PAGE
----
Kosovo leaders commemorated the 23rd anniversary of the Recak Massacre where the Serbian police and military forces murdered 45 people in the village of Recak, Kosovo.
On January 15, 1999, during the Kosovo War, 45 people were murdered in the massacre when Serbian forces surrounded the village of Reçak, attacked it, and raided houses. Men were dragged from their homes, beaten and then shot, women were sexually assaulted and raped. Serbia initially stated that those killed were Kosovo Liberation Army militants but this was not the case.
The Recak massacre was witnessed by the head of the OSCE mission in Kosovo, William Walker. He was the first international official to state there were “crimes against humanity” happening in Kosovo while visiting the crime scene in the village.
This statement was one of the key moments that led to the NATO bombing campaign against former Yugoslav President, Slobodan Milosevic, and his forces.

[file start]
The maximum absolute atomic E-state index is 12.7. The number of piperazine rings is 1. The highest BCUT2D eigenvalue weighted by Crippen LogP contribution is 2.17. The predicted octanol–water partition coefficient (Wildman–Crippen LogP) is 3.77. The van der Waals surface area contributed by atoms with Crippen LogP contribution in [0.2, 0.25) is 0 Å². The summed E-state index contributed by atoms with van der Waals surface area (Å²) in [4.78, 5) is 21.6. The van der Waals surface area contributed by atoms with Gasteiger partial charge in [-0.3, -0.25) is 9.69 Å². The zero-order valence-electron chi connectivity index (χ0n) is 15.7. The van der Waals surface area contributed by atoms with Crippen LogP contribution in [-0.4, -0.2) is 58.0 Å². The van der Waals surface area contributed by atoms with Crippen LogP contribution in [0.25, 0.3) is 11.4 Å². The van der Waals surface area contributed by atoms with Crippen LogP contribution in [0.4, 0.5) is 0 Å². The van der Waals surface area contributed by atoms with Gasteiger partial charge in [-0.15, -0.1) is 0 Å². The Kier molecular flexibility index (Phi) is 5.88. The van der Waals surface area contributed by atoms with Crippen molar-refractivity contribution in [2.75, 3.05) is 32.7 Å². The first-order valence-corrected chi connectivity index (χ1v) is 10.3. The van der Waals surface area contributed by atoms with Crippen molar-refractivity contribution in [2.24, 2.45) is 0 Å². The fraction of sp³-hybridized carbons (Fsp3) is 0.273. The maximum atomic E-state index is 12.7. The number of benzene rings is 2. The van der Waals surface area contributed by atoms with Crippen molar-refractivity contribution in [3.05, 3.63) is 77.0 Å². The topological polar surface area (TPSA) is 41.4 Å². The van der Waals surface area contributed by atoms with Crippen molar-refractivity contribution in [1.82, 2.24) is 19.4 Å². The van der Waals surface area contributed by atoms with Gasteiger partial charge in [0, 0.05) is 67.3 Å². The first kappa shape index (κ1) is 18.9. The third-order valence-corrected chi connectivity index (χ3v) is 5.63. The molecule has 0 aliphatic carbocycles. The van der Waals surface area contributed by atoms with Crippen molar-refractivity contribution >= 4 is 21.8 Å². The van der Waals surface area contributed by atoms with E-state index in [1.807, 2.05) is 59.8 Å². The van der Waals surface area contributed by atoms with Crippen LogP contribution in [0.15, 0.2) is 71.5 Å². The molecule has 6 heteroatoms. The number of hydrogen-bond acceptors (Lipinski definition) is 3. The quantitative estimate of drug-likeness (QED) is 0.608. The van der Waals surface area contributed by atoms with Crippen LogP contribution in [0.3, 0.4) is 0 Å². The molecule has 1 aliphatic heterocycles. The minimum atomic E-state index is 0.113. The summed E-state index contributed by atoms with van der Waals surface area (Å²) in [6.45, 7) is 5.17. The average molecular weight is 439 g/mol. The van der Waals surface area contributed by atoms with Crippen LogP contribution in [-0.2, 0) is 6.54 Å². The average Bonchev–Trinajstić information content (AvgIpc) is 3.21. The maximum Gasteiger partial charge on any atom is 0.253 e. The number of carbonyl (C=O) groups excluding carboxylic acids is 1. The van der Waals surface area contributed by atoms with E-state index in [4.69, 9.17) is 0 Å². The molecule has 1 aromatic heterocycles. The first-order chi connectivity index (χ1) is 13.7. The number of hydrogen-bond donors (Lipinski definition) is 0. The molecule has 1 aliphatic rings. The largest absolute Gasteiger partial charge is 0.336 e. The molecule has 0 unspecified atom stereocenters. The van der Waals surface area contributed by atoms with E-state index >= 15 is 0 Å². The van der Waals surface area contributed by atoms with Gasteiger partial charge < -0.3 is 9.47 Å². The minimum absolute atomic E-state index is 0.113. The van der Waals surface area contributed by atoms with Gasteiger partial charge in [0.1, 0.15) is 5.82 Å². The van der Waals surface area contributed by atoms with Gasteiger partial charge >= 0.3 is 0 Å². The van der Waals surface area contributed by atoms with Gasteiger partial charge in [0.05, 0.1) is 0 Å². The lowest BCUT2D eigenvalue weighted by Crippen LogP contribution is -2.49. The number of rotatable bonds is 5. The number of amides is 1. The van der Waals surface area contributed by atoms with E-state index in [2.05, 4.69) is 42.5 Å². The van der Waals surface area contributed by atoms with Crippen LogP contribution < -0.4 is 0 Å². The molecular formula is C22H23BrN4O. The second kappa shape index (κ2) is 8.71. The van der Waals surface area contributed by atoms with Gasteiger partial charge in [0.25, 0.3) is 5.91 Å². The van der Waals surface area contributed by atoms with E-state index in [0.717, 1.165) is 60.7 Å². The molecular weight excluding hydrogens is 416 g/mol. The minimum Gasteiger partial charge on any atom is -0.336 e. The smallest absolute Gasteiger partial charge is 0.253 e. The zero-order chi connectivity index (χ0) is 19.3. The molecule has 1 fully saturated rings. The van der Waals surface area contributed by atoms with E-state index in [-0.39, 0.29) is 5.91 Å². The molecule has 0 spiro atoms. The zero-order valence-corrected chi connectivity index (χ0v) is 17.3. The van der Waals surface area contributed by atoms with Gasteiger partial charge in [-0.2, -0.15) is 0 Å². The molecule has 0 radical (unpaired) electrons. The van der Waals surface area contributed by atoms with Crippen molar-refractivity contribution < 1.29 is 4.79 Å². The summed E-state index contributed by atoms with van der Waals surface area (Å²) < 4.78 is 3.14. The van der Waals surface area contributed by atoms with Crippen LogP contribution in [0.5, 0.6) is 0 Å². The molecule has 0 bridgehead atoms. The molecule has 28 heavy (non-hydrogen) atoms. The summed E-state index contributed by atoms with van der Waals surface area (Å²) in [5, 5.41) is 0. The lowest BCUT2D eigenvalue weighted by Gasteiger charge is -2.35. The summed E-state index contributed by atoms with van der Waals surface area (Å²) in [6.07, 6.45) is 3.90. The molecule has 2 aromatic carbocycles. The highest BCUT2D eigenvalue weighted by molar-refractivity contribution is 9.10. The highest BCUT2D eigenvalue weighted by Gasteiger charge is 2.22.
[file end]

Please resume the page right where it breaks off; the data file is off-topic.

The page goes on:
In his remarks, U.S. Ambassador Jeffrey Hovenier said that “[d]enying these incidents and glorifying war crimes dishonors the memory of the dead, reopens the wounds of survivors, and sets this region back in efforts towards democratic consolidation and full Euro-Atlantic integration.”
Serbia continues to deny that the massacre took place and the government of President Aleksandar Vucic is funding a documentary on the Kosovo War to perpetuate this denial.
In a statement released in December 2021, Minister of Internal Affairs Aleksandar Vulin said in a statement that “Racak is a huge lie, a terrible forgery, a great insult to all humanity.”
Vucic, a former minister in the genocidal regime of Slobodan Milosevic, also denies the Recak massacre, stating that “it was all fabricated by that global fraudster, scammer and swindler, Walker”.